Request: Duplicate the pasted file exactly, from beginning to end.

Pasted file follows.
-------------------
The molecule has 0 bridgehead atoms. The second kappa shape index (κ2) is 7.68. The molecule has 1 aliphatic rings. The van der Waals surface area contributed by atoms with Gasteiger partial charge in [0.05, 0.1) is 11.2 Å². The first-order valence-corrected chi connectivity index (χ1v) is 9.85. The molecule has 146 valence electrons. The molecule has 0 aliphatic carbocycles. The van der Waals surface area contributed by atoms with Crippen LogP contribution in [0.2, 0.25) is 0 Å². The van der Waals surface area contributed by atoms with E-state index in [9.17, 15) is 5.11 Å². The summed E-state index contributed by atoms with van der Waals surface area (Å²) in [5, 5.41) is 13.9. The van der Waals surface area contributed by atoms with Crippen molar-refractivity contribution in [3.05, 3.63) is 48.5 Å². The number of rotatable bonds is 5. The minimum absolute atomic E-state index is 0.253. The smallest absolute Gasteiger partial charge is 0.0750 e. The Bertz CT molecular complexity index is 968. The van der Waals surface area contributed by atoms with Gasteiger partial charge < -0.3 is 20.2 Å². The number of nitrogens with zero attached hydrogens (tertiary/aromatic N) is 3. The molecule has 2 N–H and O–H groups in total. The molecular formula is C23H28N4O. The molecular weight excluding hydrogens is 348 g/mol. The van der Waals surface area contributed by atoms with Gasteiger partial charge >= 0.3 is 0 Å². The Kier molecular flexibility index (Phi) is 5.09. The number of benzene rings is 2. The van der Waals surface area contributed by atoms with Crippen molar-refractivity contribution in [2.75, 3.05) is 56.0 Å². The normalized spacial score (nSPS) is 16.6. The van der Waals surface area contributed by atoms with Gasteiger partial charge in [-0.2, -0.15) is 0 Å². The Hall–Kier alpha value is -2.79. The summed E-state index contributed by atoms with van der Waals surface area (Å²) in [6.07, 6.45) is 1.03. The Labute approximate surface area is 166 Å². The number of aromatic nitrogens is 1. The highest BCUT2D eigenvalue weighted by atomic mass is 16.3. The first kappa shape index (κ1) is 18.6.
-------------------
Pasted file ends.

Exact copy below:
The molecule has 0 bridgehead atoms. The second kappa shape index (κ2) is 7.68. The molecule has 1 aliphatic rings. The van der Waals surface area contributed by atoms with Gasteiger partial charge in [0.05, 0.1) is 11.2 Å². The first-order valence-corrected chi connectivity index (χ1v) is 9.85. The molecule has 146 valence electrons. The molecule has 0 aliphatic carbocycles. The van der Waals surface area contributed by atoms with Crippen LogP contribution in [0.2, 0.25) is 0 Å². The van der Waals surface area contributed by atoms with E-state index in [9.17, 15) is 5.11 Å². The summed E-state index contributed by atoms with van der Waals surface area (Å²) in [5, 5.41) is 13.9. The van der Waals surface area contributed by atoms with Crippen molar-refractivity contribution in [3.05, 3.63) is 48.5 Å². The number of rotatable bonds is 5. The minimum absolute atomic E-state index is 0.253. The smallest absolute Gasteiger partial charge is 0.0750 e. The Bertz CT molecular complexity index is 968. The van der Waals surface area contributed by atoms with Gasteiger partial charge < -0.3 is 20.2 Å². The number of nitrogens with zero attached hydrogens (tertiary/aromatic N) is 3. The molecule has 2 N–H and O–H groups in total. The molecular formula is C23H28N4O. The molecular weight excluding hydrogens is 348 g/mol. The van der Waals surface area contributed by atoms with Gasteiger partial charge >= 0.3 is 0 Å². The Kier molecular flexibility index (Phi) is 5.09. The number of benzene rings is 2. The van der Waals surface area contributed by atoms with Crippen molar-refractivity contribution in [2.75, 3.05) is 56.0 Å². The normalized spacial score (nSPS) is 16.6. The van der Waals surface area contributed by atoms with Gasteiger partial charge in [-0.2, -0.15) is 0 Å². The Hall–Kier alpha value is -2.79. The summed E-state index contributed by atoms with van der Waals surface area (Å²) in [6.07, 6.45) is 1.03. The Labute approximate surface area is 166 Å². The number of aromatic nitrogens is 1. The highest BCUT2D eigenvalue weighted by atomic mass is 16.3. The first kappa shape index (κ1) is 18.6.